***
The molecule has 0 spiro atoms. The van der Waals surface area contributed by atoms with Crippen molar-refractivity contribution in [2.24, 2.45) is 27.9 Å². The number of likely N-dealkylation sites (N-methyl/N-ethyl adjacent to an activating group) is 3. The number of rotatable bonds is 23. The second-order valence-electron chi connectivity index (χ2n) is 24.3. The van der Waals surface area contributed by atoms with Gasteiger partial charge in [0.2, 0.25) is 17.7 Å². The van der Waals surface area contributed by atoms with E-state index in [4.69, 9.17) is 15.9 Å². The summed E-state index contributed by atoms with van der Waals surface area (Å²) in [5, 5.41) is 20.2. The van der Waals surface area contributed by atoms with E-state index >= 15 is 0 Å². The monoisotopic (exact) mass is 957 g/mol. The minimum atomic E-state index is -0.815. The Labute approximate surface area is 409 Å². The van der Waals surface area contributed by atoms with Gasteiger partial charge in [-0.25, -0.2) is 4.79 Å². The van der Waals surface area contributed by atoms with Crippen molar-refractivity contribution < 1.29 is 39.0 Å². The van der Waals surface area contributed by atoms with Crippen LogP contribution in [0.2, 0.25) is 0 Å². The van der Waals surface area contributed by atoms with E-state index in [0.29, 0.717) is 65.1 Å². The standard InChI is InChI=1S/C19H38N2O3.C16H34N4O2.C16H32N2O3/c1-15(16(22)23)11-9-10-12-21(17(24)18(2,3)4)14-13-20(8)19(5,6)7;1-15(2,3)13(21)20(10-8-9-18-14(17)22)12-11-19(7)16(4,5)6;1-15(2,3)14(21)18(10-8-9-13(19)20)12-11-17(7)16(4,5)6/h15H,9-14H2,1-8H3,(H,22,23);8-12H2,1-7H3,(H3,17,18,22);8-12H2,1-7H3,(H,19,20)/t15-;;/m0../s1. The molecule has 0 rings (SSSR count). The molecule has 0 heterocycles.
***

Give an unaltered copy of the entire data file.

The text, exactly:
The molecule has 0 spiro atoms. The van der Waals surface area contributed by atoms with Crippen molar-refractivity contribution in [2.24, 2.45) is 27.9 Å². The number of likely N-dealkylation sites (N-methyl/N-ethyl adjacent to an activating group) is 3. The number of rotatable bonds is 23. The second-order valence-electron chi connectivity index (χ2n) is 24.3. The van der Waals surface area contributed by atoms with Gasteiger partial charge in [0.2, 0.25) is 17.7 Å². The van der Waals surface area contributed by atoms with E-state index in [4.69, 9.17) is 15.9 Å². The summed E-state index contributed by atoms with van der Waals surface area (Å²) in [5, 5.41) is 20.2. The van der Waals surface area contributed by atoms with E-state index >= 15 is 0 Å². The monoisotopic (exact) mass is 957 g/mol. The minimum atomic E-state index is -0.815. The Labute approximate surface area is 409 Å². The van der Waals surface area contributed by atoms with Gasteiger partial charge in [-0.25, -0.2) is 4.79 Å². The van der Waals surface area contributed by atoms with Crippen molar-refractivity contribution < 1.29 is 39.0 Å². The van der Waals surface area contributed by atoms with Crippen LogP contribution in [0.2, 0.25) is 0 Å². The van der Waals surface area contributed by atoms with E-state index in [0.29, 0.717) is 65.1 Å². The standard InChI is InChI=1S/C19H38N2O3.C16H34N4O2.C16H32N2O3/c1-15(16(22)23)11-9-10-12-21(17(24)18(2,3)4)14-13-20(8)19(5,6)7;1-15(2,3)13(21)20(10-8-9-18-14(17)22)12-11-19(7)16(4,5)6;1-15(2,3)14(21)18(10-8-9-13(19)20)12-11-17(7)16(4,5)6/h15H,9-14H2,1-8H3,(H,22,23);8-12H2,1-7H3,(H3,17,18,22);8-12H2,1-7H3,(H,19,20)/t15-;;/m0../s1. The molecule has 0 rings (SSSR count). The molecule has 0 heterocycles.